Attitudes to ageing and death are revealed by the relationship between Helena and Alfie While the former accepts her ageing, her husband is in denial “my husband walked out on me for one simple reason, I was too honest with him. I refused him to allow him to delude himself … Christ no one wants to get older… I don’t want to get older, I do not want to spend the rest of my life alone.” In the first few scenes Helena’s and Alfie’s different responses to ageing are enunciated quite clearly. The dense dialogue is explicit about fear of ageing, ageing alone and death. Their importance is forgotten when the relationships of the younger people complicate the narrative. It is common in real life that an ageing man leaves his wife for a younger woman and it is usual to refer to this breakdown in relationship as ‘ he left her for a younger model’. In this film the breakdown of the marital relationship is due to the differences between husband and wife to the experience of ageing. We find parallels of this situation in Late Bloomers. It is after dumping his wife and trying to live a young man’s life unsuccessfully that Alfie meets and marries a sexy young call-girl. When this relationship does not work out Alfie comes back and says to Helena ” I am so fucking scared of being alone… can we start again?”. By then Helena has been seduced by the occult and has met Jonathan who has the same interest. From victim she has changed to being assertive and able to reject her pathetic husband serenely. Whatever we feel about her beliefs, her faith in an after life and reincarnation has given her self-confidence. Of course Allen’s irony in Helena’s pronouncement about Alfie’s delusion is ever-present.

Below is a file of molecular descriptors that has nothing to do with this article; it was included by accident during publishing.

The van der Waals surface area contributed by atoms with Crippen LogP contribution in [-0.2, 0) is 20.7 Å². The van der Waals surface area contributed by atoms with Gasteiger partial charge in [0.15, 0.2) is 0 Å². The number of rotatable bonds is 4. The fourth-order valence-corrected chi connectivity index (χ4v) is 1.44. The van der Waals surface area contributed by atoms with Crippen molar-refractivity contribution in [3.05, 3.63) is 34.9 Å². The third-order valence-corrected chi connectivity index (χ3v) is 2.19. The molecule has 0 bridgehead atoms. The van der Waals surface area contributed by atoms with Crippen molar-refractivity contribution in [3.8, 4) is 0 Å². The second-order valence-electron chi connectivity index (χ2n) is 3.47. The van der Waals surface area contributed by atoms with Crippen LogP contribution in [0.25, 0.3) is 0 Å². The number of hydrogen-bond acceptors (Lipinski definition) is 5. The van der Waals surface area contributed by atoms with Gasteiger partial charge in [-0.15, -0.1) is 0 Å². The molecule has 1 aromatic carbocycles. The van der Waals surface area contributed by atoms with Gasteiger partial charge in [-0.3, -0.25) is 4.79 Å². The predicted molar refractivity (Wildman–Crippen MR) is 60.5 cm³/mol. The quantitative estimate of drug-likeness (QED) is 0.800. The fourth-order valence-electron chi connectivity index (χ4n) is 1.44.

The widower Jonathan also finds solace in the occult in order to cope with the death of his wife and after obtaining her permission in a séance proposes to Helena. Indeed the film is gloomy. The closing romantic image of the loving aged couple sitting on a park bench is contradicted by their talk about after life and reincarnation and the voice over: “It (life) is a tale told by an idiot, full of sound and fury, signifying nothing”.
As an aside: I have not studied the reviews of this film but it is often that ageist attitudes are found in critics’ commentaries. I came across Denny’s in the New Yorker and Bradshaw’s in the Guardian. Denny says “Jones, one of the greats of the English stage and still a vibrant beauty, gives the batty Helena a soft face and a rude directness that startles us with its aggression. ” Denny is startled by Helena’s assertiveness and interprets it as aggression. I felt startled by Roy’s and Sally’s cruel and aggressive attacks on Helena.
Bradshaw says “Helena’s beliefs, so far from being harmless eccentricities, actually destroy her daughter’s one chance at professional fulfilment.” Surely it is not up to Bradshaw to pronounce judgement on Helena’s motives and project his interpretation of the future consequence of her refusal? This attitude is bizarre specially in the context of a film where there are no closures in the fate of the other characters.